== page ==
Our grandfathers have related this old fireside story with much animation and circumstantiality. It has been handed down to us upon the historic page attended with many inconsistent, and some contradictory, statements. We have not found one published account of the march, battle, and retreat that would stand the first shock of intelligent criticism. Successive authors have followed the beaten track; if they discovered inharmonies, and encountered insuperable difficulties, they have been content to repeat the same unreasonable statements formulated by their predecessors without criticism or comment. Some writers have ignored geography; others, the cardinal points.
The tradition about John Chamberlain and Chief Paugus is unfounded and was not invented for half a century after the battle. But it has been repeated in song and story. I have personally examined four long muskets of French make said to have been the identical guns with which Chamberlain bored the native’s head. Each of these guns had a history, and their ownership could be traced to the original Indian-killer. It was Seth Wyman who shot Paugus, and the Chamberlain tradition, formulated when there were no survivors of the battle to contradict it, may as well be exploded. In my treatment of this subject I shall follow the same beaten track of those who have produced the most comprehensive account of the adventure, and present such criticism and comment as may seem pertinent, as I proceed, in footnotes.
The following petition was copied from the original document in the office of the Secretary of State in Boston, and speaks for itself:
“The humble memorial of John Lovewell, Josiah Farwell, and Jonathan Robbins, all of Dunstable, sheweth:
That your petitioners, with near forty or fifty others, are inclined to range and keep out in the woods for several months together, in order to kill and destroy their enemy Indians, provided they can meet incouragement suitable. And your petitioners are Imployed and desired by many others Humbly to propose and submit to your Honors consideration, that if such soldiers may be allowed five shillings per day, in case they kill any enemy Indian, and possess his scalp, they will Imploy themselves in Indian hunting one whole year; and if within that time they do not kill any, they are content to be allowed nothing for their wages, time, and trouble. John Lovewell,
Josiah Farwell, Dunstable, Nov., 1724. Jonathan Robbins.”
This petition was granted, but the compensation was changed to a bounty of one hundred pounds for every Indian scalp. It was a cold-blooded preparation for the commission of wholesale murder, but with such financial inducements held out by the government Lovewell found plenty of volunteers ready to rally about his standard and to embark in the hazardous undertaking. After two successful initiatory experiments at Indian killing, “just to get his hand in,” which were rewarded with eleven hundred pounds for scalps, he and his comrades in arms found the business “paid,” and enlarged the scope of their operations. Having heard that the Sokokis had a settlement at Pequawket, on the upper reaches of the Saco river. Captain Lovewell devised the scheme of an attack upon them in their village. Undoubtedly he underestimated the dangers and hardships of the expedition. It was one hundred and thirty miles to the Pequawket settlement, through a pathless wilderness, in a section of the country with which the party was unfamiliar. 1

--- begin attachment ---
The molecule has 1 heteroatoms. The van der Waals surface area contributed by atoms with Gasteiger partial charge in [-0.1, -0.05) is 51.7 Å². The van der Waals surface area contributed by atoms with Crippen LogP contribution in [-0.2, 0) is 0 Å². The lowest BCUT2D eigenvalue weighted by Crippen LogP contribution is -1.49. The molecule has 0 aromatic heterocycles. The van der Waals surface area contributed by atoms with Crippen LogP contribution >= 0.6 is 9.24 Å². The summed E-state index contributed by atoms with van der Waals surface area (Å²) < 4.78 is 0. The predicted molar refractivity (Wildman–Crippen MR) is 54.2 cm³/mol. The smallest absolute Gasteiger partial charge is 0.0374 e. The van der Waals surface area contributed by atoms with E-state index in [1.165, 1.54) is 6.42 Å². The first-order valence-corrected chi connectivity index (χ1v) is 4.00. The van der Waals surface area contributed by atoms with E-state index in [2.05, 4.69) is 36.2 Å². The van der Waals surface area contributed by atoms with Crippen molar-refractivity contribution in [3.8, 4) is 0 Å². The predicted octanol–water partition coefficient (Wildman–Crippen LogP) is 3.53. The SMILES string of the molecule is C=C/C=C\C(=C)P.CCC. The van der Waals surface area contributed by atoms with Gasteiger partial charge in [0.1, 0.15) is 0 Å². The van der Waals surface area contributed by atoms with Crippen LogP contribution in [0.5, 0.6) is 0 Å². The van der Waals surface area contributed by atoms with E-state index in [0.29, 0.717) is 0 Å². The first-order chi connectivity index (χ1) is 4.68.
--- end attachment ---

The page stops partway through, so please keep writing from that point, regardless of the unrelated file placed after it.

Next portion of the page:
On April 16th the company bade farewell to their friends and kindred, left Salmon brook, and took up their line of march for Pequawket. The company, led by Captain Lovewell, consisted of forty-six men. When they had reached Contoocook, William Cummings became disabled from an old wound and was permitted to return, with a kinsman to assist him. They then proceeded to the west shore of Ossipee lake, where Benjamin Kidder fell sick. Here Captain Lovewell called a halt and built a fort 2, having the lakeshore in front to the east and the river on the north side. This was designed for a place of refuge and a base of supplies. Leaving a sick man, the surgeon, and a guard of eight, Lovewell boldly took up his march with the remaining thirty-four from Ossipee lake to Pequawket, a distance of nearly forty miles.
On Tuesday, two days before the battle, the party were suspicious that the enemy had discovered them, and on Friday night the guard heard them creeping through the underbrush about their encampment. At an early hour Saturday morning, the 8th of May, while they were at their devotions, the report of a gun was heard, and soon after an Indian was discovered standing upon a point of land extending into Saco pond. Those acquainted with the stratagems of the savages supposed this lone Indian was a decoy stationed there to draw them into an ambush. This was a mistaken inference and resulted in a terrible fatality to Lovewell’s men. A conference was immediately called to determine what course to pursue. Should they take the risk of an engagement or beat a hasty retreat? The men answered that they had prayed all the way that they might find the enemy and they had rather trust Providence with their lives than return without meeting them and be called cowards for their conduct.